The Argylls had lost many men, Apley men had lost their lives, Arthur Foster had lost a leg. Norman must have considered himself fortunate that his leg was saved. The war ended in four months but it was almost a year before Norman was released. He was awarded Silver War Badge for ‘services rendered’.
Still troubled by his wound he returned to his old ‘office job’. His dream of walking the woods on a keeper’s beat was not realised for four years. At last his father gave him the chance to show what he could do, when Edward Sharpe retired Norman became the head game keeper. This was a determined man who never wavered, in battle or in the pursuit of a dream.”
Apley Walled Garden had a tiny snippet of a mention (but not specifically – just “all grown in nearby Bridgnorth“) in the Waitrose Magazine back in September when the King & Thai restaurant in Broseley won the Midlands Good Food Guide Restaurant of the Year. This is a fantastic achievement for chef Suree Coates, who is coming to give a demonstration at Apley Farm Shop’s Christmas Food Fair next Saturday, 28 November (I hope it’ll be milder than today !). Suree sources some of her vegetables from Apley Walled Gardens. She pops down (it’s not far at all) to see Phil, who marks the rows & plots which are then Grown to Order especially for her. Parts of our garden becomes bespoke for her, allowing her to secure a source of otherwise hard to find, unusual fruit & vegetables. To read a more complete account on LoveBritishFood.com, click HERE.
Head Gardener, Phil Allen, gardens using bio dynamic methods, originally a French concept & now widely used in third world countries all over the world. He combines that with Integrated Pest Management (IPM), using trap crops. More on that & his latest gardening news in more detail early next week. In order to make the garden increasingly self sufficient, he puts an amount back of whatever comes out of [ie. is produced in] the garden, to return the trace elements & nutrients back into the soil. Phil gives guided tours throughout the year & gives talks to local interest groups. Email email@example.com or firstname.lastname@example.org.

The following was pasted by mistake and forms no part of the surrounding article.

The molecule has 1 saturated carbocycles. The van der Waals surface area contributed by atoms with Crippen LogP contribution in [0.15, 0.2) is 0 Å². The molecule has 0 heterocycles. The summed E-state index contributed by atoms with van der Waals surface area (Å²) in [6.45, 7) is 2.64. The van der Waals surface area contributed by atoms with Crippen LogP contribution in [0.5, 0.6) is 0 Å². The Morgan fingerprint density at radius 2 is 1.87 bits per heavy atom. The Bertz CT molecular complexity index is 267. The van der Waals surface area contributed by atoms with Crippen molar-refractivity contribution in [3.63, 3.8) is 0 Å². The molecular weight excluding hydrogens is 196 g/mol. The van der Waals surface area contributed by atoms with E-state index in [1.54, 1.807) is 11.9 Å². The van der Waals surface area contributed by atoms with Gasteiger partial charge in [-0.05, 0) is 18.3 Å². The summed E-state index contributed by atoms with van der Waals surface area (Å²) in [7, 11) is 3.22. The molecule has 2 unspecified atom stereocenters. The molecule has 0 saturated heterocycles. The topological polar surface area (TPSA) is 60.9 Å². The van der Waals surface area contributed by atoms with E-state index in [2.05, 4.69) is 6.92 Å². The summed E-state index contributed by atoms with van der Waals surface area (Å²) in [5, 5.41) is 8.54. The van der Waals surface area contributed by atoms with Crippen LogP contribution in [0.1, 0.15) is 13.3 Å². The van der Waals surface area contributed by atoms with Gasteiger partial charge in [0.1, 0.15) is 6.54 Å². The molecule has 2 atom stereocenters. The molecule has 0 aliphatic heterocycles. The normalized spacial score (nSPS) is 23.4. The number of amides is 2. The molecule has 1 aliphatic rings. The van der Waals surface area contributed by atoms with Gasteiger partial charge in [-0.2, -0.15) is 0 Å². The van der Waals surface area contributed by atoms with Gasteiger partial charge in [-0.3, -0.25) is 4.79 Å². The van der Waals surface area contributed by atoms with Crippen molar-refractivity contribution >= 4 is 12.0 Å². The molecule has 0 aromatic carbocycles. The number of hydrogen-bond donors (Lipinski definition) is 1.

It’s a lovely time of year in Apley Farm Shop as each day, some new preparations are made towards Christmas time, helping to make it an extra special time of year for everyone.
Tina sent me this photo of these lovely wreaths she & Willow have spent hours making together, using Apley Estate foliage of course ! They’ll decorate the Winter Wonderland tent which will contain for Santa’s Grotto.
We have an exciting programme of cookery demonstrations during our Christmas Food Fair on Saturday 28 November, 10-4pm in addition to over 20 producers coming to offer customers free tasters of delicious festive food & drink. The very next day we’ll hold the Christmas Apley Craft Fair (on Sunday 29 November, 10-4pm) when over 20 Shropshire crafters will be offering a variety of local crafts including leather dog collars, jewellery, skincare, soaps, art, textiles, candles, with some demonstrating their craft techniques during the day.
Before then, next week, 23-30 Nov, it’s the Taste of Game week, so be sure to head straight for the butcher’s counter for some free tasters & free recipes ! Combine them with our Apley Walled Garden flower sprouts which is our vegetable of the month – they’re a cross between kale & sprouts.
Look out for our Christmas advert like this one in the Shropshire Magazine, as well as this small article about our fabulous Christmas hampers – talking of which, we’re just fulfilling a 70-hamper corporate order. .
As part of my ongoing Apley Archives project, I recently met again with the 3 children of Mr Gray, the last butler at Apley Park [Hall] to Major A W Foster (they first met when both serving in the Blues & Royals [regiment]). They shared with me not only more invaluable memories, but also one of his original Christmas recipes, transcribed here:
Apley Park Mulled Claret recipe, by Thomas J Gray, 16 Dec 1933
Put into 2 pints of cold water (in perfectly clean large copper saucepan)
- 1 oz Root ginger
- 6 sticks cinnamon sticks
- 1 grated nutmeg
- 20 cloves
- 3 strips of thin lemon peel
Allow this to boil for three quarters of an hour, then strain through fine muslin, put back into saucepan with 1/2 lb sugar, add four bottles of claret& warm up to drinking temperature.
We served this to our customers during our Christmas Launch last Saturday, along with Julie’s incredibly delicious mince pies. Lora in the farm shop is preparing kits containing all these ingredients, so you can recreate this very authentic Apley recipe for your own Christmas celebrations at home. We’re not yet selling butler fancy dress kits, to make it really complete !